Festival regular Edwin delivers a withering critique of masculinity with the enjoyably gritty if over-obvious “Vengeance Is Mine, All Others Pay Cash.” Usually when films deal with impotence, they tend to be coy or jokey, but there’s no beating around the bush here: Erectile dysfunction is the theme, with all the implications of disempowerment and emasculation the issue implies.
As metaphor, impotence is used to make a broader critique of a toxic culture that puts so much emphasis on virility, but that just gives the filmmaker license to make garish use of plot-heavy twists and turns boasting plenty of decently choreographed fight sequences that must have immediately appealed to Fatih Akin, whose Bombero Int’l came onboard as co-producer. Given the level of stylized violence together with playful genre elements as well as a topic sure to get a rise out of viewers, it’s not hard to imagine festival audiences having fun.
Everyone in the West Javan district where Ajo Kawir (Marthino Lio) lives knows that he’s unable to perform sexually, so he transforms his humiliation into cartoonish acts of machismo to “prove” he’s man enough for everything else. He’s a cheap hired thug sent to rough up a local big shot, but he doesn’t reckon on the guy’s female bodyguard Iteung (Ladya Cheryl, in her third feature with Edwin). Ajo’s need to fight clearly comes from his sexual impotence, but the enjoyment Iteung gets from beating people up has little psychological motivation unless the assumption is that women have to be tough to make it in this world.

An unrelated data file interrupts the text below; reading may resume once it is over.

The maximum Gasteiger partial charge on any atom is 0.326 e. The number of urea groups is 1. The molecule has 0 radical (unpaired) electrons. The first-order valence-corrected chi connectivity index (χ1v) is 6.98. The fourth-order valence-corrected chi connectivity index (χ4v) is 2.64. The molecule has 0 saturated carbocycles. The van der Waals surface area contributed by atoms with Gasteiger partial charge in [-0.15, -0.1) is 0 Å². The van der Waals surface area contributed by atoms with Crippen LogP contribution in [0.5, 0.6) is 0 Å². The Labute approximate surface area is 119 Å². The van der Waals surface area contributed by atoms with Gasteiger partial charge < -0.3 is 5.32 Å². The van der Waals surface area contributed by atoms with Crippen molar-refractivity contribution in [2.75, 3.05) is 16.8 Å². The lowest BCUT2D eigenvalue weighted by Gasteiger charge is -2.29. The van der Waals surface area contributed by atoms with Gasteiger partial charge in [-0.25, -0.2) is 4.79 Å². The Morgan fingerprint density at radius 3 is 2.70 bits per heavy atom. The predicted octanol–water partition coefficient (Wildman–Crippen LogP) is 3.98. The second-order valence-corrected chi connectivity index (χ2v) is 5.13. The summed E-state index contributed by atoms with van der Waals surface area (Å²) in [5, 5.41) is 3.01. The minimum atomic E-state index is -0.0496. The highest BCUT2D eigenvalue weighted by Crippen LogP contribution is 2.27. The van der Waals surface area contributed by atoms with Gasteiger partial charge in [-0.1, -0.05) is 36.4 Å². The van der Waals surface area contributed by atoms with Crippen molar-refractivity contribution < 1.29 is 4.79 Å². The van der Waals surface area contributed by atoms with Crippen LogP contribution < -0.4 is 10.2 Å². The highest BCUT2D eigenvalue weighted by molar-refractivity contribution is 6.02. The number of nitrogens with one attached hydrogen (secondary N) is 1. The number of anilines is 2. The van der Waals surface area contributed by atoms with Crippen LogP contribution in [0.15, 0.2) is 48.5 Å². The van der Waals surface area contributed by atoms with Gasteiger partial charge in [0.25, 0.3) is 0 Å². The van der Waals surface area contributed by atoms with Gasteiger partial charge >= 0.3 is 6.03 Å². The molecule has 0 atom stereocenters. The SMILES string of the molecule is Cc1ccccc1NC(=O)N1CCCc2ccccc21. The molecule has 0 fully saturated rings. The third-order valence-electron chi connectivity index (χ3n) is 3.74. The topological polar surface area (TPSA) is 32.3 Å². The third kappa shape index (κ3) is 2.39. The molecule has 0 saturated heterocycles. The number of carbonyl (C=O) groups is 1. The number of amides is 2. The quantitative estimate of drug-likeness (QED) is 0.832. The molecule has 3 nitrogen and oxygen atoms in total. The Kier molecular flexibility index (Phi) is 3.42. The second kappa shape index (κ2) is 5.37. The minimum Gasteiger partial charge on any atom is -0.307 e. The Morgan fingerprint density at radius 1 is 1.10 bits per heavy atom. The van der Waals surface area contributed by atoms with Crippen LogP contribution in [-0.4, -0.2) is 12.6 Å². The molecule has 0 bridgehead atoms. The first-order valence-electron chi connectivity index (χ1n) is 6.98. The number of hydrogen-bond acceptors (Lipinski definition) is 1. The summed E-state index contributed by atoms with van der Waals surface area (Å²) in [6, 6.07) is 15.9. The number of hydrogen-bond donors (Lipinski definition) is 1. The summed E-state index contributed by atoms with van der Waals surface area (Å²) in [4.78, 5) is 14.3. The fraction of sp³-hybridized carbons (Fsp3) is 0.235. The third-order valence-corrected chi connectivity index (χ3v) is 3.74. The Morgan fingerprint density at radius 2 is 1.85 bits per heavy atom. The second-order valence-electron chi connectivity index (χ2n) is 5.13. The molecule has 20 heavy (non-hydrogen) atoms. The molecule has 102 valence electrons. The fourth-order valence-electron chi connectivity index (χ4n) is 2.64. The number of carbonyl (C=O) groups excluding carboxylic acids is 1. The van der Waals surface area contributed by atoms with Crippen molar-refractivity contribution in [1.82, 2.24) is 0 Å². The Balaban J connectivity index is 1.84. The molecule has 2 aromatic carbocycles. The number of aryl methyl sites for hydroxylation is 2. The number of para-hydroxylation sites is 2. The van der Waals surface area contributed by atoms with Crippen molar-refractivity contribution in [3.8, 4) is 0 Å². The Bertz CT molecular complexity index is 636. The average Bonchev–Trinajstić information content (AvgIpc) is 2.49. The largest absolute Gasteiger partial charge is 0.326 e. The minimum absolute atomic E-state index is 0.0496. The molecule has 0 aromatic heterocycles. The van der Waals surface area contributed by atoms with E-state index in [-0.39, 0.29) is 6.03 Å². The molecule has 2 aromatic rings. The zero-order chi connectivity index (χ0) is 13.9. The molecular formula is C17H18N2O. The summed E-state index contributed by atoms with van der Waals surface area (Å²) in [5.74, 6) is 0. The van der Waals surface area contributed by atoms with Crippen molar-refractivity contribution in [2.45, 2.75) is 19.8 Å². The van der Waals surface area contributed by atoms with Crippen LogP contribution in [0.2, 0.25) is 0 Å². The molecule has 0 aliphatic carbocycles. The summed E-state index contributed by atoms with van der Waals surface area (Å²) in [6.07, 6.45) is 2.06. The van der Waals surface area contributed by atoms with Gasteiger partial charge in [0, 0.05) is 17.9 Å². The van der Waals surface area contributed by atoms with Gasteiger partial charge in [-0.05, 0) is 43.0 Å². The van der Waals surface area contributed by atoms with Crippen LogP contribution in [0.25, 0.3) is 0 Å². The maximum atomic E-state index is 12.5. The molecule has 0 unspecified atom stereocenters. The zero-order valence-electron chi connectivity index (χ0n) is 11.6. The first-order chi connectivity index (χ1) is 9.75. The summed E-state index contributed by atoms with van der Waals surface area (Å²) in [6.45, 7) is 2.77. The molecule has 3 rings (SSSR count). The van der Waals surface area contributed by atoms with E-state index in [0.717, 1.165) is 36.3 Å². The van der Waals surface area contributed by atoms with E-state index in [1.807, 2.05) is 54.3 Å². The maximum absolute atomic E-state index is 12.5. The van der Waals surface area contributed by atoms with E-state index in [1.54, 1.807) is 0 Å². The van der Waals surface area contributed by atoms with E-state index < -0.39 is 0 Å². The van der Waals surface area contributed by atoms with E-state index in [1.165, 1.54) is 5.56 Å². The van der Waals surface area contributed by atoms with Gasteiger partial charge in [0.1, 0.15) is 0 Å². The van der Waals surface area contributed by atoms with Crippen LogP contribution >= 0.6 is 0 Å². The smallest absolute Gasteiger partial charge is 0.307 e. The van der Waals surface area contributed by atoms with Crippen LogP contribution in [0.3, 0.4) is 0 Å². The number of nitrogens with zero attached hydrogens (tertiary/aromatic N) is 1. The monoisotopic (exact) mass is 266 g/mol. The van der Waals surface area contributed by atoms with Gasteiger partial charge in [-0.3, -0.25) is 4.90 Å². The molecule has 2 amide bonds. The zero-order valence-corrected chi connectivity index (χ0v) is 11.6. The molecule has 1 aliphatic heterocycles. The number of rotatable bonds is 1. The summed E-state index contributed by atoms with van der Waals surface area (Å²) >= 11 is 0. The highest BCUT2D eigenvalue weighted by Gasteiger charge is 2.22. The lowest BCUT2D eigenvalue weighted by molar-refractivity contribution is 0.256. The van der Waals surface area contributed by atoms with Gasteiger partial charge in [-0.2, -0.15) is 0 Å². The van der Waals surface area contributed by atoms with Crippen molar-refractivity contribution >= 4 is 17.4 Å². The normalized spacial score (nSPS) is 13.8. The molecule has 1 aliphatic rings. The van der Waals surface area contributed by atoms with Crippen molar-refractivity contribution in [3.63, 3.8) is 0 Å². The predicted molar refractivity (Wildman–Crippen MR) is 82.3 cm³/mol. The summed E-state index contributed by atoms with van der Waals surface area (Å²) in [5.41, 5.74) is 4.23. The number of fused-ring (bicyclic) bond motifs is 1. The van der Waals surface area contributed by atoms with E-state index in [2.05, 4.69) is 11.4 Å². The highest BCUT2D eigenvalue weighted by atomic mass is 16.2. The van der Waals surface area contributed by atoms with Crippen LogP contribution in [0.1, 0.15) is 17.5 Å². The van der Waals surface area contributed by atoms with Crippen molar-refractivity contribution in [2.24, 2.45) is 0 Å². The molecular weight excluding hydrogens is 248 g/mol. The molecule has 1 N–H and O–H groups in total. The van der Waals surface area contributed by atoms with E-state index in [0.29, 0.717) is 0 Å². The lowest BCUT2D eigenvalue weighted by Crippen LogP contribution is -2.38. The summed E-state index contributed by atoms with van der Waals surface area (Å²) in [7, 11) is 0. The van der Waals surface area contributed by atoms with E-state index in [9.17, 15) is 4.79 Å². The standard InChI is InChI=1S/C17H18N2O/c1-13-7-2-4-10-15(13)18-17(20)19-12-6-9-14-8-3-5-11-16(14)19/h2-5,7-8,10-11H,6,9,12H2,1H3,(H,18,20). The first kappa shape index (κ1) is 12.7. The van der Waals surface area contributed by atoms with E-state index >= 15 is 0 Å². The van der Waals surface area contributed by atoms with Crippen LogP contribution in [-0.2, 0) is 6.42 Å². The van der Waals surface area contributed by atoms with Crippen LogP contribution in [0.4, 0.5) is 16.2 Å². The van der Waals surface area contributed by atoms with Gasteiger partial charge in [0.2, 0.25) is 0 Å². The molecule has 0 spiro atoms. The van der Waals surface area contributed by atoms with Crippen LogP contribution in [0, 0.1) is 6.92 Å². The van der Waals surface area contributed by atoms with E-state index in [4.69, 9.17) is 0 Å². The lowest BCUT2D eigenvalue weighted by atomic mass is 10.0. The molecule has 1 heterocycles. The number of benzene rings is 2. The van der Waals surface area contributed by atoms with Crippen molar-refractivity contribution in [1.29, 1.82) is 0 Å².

As the two duke it out in a series of battles, they fall in love. He’s shy about the relationship given his condition, but she knows about it (like everyone else) and still wants him for her husband. Another thug named Budi (Reza Rahadian) also has a crush on Iteung and sets out to sabotage Ajo as well as humiliate him by setting up a business selling leech oil with claims it cures limpness. Iteung’s needs eventually lead her astray with Budi, and she becomes pregnant, causing Ajo to leave in a fury, hitting the road and taking to drink while lashing out at everyone around him.
Piecemeal flashbacks seek to explain the cause of Ajo’s dysfunction: When younger, he was forced to watch and participate in the brutal rape of a woman by two cops, and the trauma made him flaccid for life. Pinpointing the source of his impotence to a violent act against a woman gives “Vengeance” the imprimatur of a pro-feminist tract, though Ajo’s aggression as an adult isn’t limited to his own gender. Perhaps the idea is he’s only willing to kick a woman’s ass if she’s able to fight back.
Edwin and co-writer Eka Kurniawan, whose novel this is based on, cram rather too many meandering plot lines, especially one involving latecomer Jelita (Ratu Felisha), whose enigmatic appearance, in every sense, fails to satisfy. Some of the problems come down to editing, especially with regard to the flashback, but it’s also clear the film tries too hard to balance winking 1980s-style brash action sequences with a genuine critique on the performance of masculinity. Indonesian audiences will also pick up on veiled criticism of former Indonesian president Suharto and his consolidation of power during the mid- to late ’80s, when the film is set.
Musical choices cover a range of styles and are often used in ways that deliberately clash with the action on screen, creating an interesting dissonance. Tongue-in-cheek animated painted signs on the backs of trucks further the fun, adding to the sense of a film not quite achieving its ambition of combining tough societal commentary with an arguably misjudged silliness.